Bob Ellis, 5:50 pm

Bless you.

Klondike Rob, like Mr Dick, sets us all right.

Klondike Rob, 8:56 pm

Goodness me, I do not seek to set anyone right. But, I expect this is how it will turn out. The key variable is the degree of violence Mr Putin cares to exercise. He knows there will be no effective outside resistance to whatever he chooses to do.

But he also knows Ukraine will put up a stiff resistance with their armed forces and civilian action – making the place a very costly exercise to conquer and occupy. Subversion of Ukraine politics will follow.

Whatever you may think of Putin, he is no fool. It’s hard, perhaps, for Australians to “appreciate” someone like Putin after decades of fools for politicians here.

Frank, 1:15 pm

I was amazed to take a glimpse behind the fence of Yanukovych’s private bolt hole.

These ex presidents always seem to amass incredible luxury. At the end of their reign, true to type. they all leave the same burnt bits of paper behind in the shed…

I do like his house though. Its a kind of Neo-Imperial Fascist Hunting Lodge that Scott Morrison would enjoy strutting around in his slippers with a hunting rifle perched off his shoulder!

The alternative candidate. The woman with the blonde braids, I don’t trust either.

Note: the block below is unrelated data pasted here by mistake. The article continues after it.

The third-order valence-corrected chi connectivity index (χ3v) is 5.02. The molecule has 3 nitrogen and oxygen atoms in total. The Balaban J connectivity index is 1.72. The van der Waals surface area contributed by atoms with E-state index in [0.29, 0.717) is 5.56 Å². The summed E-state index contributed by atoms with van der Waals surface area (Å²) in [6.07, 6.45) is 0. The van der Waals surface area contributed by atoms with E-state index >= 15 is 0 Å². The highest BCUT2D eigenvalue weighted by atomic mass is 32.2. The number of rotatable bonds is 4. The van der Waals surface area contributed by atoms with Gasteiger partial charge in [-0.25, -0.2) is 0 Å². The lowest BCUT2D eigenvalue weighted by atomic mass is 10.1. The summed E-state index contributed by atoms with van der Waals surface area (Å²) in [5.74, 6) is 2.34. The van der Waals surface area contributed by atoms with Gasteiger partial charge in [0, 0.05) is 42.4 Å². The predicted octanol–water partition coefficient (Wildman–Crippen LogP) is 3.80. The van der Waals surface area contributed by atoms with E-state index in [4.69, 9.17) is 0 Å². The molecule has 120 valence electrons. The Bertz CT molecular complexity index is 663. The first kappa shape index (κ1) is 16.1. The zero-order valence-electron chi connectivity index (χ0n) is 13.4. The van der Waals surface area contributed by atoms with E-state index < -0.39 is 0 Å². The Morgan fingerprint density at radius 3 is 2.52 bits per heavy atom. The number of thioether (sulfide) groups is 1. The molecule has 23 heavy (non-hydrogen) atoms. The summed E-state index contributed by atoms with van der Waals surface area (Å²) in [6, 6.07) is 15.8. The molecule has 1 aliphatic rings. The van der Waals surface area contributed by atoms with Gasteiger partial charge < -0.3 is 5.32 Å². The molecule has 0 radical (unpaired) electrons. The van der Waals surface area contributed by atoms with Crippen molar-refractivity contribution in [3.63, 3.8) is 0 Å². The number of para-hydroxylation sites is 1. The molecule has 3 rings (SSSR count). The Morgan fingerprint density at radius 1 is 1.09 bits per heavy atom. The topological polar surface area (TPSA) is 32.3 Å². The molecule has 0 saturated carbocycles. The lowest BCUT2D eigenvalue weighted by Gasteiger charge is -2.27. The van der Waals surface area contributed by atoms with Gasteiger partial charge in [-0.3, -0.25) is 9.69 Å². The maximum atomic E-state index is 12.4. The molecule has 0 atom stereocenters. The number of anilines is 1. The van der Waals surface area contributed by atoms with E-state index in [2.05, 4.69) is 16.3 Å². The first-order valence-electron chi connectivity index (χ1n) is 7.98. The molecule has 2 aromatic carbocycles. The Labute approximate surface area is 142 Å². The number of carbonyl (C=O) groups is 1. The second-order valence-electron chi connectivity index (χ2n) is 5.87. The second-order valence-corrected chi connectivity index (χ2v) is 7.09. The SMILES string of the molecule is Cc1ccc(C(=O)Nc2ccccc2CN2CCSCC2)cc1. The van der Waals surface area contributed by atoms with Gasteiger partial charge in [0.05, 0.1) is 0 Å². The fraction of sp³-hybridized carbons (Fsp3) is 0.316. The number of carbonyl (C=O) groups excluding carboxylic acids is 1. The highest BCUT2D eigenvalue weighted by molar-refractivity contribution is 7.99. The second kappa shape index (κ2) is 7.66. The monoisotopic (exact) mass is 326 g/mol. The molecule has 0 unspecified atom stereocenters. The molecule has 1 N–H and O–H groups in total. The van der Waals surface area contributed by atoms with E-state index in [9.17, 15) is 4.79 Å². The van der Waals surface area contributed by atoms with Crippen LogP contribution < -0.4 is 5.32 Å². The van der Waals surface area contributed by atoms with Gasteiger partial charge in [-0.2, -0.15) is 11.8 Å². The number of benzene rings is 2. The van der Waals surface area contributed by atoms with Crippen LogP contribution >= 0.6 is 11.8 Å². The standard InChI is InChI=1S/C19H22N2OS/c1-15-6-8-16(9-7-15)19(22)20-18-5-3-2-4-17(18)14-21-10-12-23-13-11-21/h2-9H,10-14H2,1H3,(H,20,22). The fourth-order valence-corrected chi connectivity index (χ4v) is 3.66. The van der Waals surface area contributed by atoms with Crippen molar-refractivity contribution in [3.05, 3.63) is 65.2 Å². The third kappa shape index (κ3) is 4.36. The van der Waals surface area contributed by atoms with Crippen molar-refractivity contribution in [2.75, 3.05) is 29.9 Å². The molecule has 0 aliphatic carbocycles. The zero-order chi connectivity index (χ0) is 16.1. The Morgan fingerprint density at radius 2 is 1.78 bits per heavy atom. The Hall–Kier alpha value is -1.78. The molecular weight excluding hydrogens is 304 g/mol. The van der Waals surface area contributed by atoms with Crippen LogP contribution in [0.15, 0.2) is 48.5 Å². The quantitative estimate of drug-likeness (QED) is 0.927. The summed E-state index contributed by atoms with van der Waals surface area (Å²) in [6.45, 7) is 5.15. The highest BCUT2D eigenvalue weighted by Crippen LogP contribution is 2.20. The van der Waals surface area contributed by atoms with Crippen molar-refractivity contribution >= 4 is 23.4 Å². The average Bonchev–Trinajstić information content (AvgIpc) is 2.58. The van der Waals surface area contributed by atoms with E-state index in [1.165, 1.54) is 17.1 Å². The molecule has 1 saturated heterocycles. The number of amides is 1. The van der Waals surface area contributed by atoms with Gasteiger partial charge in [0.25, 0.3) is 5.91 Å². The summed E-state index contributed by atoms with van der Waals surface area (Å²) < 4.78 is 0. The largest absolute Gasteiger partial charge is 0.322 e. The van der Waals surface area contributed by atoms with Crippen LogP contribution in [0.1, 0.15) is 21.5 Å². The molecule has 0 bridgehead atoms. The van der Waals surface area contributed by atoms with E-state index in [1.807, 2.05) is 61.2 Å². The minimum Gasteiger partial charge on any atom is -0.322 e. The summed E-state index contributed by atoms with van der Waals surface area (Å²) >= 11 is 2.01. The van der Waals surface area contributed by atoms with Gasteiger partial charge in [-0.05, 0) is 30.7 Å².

l’Inconnu, 2:15 pm

Czechoslovakia 1968. The USA certainly had power though.

La triviala, 2:20 pm

Nobody gives a fuck about the Ukraine, it’s all about the gas. The price, the flow, the guarantee of flow, Russia to Europe via the Ukraine.

The debt, the stealing of gas, the non-payment for gas, and the untapped gas deposits of the Ukraine itself.

But everything will be OK because the IMF and the World Bank are involved.

Gazprom is a monopoly and the West hates monopolies, especially when the West doesn’t have the monopoly of this monopoly.

James, 4:53 pm

“Nobody gives a fuck about Ukraine”. Ukrainians do. If the Russian invade and seize the Crimea as they look like doing then Ukraine will split into East and west and the culling will be on a par with the split in Yugoslavia in 1991. I believe Bob is correct and neither the US or the EU will take any tangible action. Mind you I wonder if Putin realises the response he is likely to get from Ukrainians?